Mindfulness means being in the moment and observing the here and now without judgement. It stands in contrast to autopilot, which describes a state in which we do things mechanically and are not aware of the present. We are mindful when, for example, we eat an apple with all our senses. We are in autopilot, on the other hand, when we are already going through the day’s tasks in our minds on the way to work and do not register our surroundings at all.
The topic of “mindfulness” has been a trend for a long time and originally comes from Buddhism and Hinduism. “Mindfulness in itself has nothing to do with religion, but is a method,” says Furtner. Neuroscientific evidence has shown that mindfulness exercises have a positive effect. Studies show that they lead to increased activity in numerous areas of the brain, such as those responsible for attention and motivation.
Meanwhile, mindfulness has also reached the topic of “leadership” and offers several advantages in this area. On the one hand, mindfulness helps to better understand oneself and others, and on the other hand, leaders also benefit personally by becoming more peaceful and calm.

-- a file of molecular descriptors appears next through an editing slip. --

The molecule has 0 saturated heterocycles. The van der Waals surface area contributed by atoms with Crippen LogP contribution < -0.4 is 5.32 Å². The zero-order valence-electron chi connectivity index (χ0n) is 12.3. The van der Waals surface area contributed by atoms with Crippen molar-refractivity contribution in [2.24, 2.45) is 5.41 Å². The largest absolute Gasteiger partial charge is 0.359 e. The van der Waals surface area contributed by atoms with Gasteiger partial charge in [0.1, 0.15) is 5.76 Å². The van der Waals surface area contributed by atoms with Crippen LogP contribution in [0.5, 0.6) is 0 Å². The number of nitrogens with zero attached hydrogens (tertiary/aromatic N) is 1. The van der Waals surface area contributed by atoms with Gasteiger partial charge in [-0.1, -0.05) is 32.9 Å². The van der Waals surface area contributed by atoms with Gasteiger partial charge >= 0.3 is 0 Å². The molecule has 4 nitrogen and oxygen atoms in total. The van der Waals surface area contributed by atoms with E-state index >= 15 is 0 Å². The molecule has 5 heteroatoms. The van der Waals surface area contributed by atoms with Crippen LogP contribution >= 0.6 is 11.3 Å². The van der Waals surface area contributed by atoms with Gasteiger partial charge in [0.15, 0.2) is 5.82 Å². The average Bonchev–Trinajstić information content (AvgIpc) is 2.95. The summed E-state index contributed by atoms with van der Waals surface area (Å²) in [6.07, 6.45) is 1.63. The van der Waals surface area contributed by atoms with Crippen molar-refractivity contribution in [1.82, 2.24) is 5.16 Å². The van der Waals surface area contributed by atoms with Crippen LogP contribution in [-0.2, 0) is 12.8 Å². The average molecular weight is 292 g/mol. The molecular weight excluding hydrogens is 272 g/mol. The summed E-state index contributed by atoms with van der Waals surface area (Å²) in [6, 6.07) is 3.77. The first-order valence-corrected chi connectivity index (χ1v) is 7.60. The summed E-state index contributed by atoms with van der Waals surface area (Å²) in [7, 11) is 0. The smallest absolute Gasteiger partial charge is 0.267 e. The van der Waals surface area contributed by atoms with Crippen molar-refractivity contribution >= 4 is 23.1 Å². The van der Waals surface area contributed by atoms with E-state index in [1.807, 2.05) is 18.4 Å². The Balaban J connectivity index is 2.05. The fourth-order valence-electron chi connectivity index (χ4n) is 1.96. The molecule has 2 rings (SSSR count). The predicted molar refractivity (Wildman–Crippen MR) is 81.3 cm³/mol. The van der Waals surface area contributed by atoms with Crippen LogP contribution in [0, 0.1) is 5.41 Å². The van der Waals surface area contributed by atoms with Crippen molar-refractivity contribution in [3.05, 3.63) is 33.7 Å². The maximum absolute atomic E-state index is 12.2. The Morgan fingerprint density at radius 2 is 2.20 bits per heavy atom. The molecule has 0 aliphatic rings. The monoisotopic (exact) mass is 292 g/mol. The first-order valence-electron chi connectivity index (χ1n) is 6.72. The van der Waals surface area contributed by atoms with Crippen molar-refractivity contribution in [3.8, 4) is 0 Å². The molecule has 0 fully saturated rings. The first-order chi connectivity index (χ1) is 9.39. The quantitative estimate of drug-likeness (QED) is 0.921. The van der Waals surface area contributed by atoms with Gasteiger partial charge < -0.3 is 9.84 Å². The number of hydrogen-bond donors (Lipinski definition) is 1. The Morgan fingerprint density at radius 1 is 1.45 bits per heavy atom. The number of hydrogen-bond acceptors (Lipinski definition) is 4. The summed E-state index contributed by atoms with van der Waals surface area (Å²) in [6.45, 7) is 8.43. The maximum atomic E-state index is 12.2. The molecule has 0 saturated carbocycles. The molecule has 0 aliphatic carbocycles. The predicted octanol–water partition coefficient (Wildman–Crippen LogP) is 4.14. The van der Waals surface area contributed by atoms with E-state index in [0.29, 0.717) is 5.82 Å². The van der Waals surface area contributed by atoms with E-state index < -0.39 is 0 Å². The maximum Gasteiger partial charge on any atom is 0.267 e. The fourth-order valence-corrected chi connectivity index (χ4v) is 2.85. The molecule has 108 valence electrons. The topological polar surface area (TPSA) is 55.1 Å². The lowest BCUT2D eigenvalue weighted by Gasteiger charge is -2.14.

“There is no such thing as the ideal leadership style,” says Furtner. He explains that in the past the common teaching was that there is one leadership style that works for everyone. Today we know that people, organisations and situations are very different. Depending on the person and the context, different leadership behaviour is required. In other words, a dynamic leadership style is needed that adapts to the context. “A very creative head goes down if he is led too strictly. At the same time, the same leader cannot leave any room for interpretation when it comes to safety regulations and a strict leadership style is required,” Furtner explains.
A leader who has mastered the art of mindfulness perceives herself and others better. Which enables them to better recognise when which leadership behaviour is appropriate. Furtner explains the directive, transactional, transformational and empowering leadership styles. What exactly these leadership styles mean and when they are best used is discussed by the participants in the CAS Leadership & Inclusion training.